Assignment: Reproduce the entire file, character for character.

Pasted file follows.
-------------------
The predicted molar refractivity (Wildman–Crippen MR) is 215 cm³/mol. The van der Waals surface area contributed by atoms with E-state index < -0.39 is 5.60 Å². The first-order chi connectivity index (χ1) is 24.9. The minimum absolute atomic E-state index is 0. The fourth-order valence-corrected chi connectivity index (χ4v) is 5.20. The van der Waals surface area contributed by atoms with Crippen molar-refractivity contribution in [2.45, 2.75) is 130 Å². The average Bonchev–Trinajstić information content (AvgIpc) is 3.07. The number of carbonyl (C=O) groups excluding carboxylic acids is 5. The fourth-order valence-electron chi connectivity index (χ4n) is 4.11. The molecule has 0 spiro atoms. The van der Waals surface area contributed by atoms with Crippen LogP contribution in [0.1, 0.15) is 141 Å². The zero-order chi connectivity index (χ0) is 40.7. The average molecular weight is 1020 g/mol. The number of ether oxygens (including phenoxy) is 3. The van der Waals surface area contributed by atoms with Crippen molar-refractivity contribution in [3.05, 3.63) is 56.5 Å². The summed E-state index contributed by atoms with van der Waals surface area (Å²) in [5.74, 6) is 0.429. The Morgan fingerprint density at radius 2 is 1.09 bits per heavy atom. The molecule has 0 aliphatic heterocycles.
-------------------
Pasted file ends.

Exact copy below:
The predicted molar refractivity (Wildman–Crippen MR) is 215 cm³/mol. The van der Waals surface area contributed by atoms with E-state index < -0.39 is 5.60 Å². The first-order chi connectivity index (χ1) is 24.9. The minimum absolute atomic E-state index is 0. The fourth-order valence-corrected chi connectivity index (χ4v) is 5.20. The van der Waals surface area contributed by atoms with Crippen molar-refractivity contribution in [2.45, 2.75) is 130 Å². The average Bonchev–Trinajstić information content (AvgIpc) is 3.07. The number of carbonyl (C=O) groups excluding carboxylic acids is 5. The fourth-order valence-electron chi connectivity index (χ4n) is 4.11. The molecule has 0 spiro atoms. The van der Waals surface area contributed by atoms with Crippen LogP contribution in [0.1, 0.15) is 141 Å². The zero-order chi connectivity index (χ0) is 40.7. The average molecular weight is 1020 g/mol. The number of ether oxygens (including phenoxy) is 3. The van der Waals surface area contributed by atoms with Crippen molar-refractivity contribution in [3.05, 3.63) is 56.5 Å². The summed E-state index contributed by atoms with van der Waals surface area (Å²) in [5.74, 6) is 0.429. The Morgan fingerprint density at radius 2 is 1.09 bits per heavy atom. The molecule has 0 aliphatic heterocycles.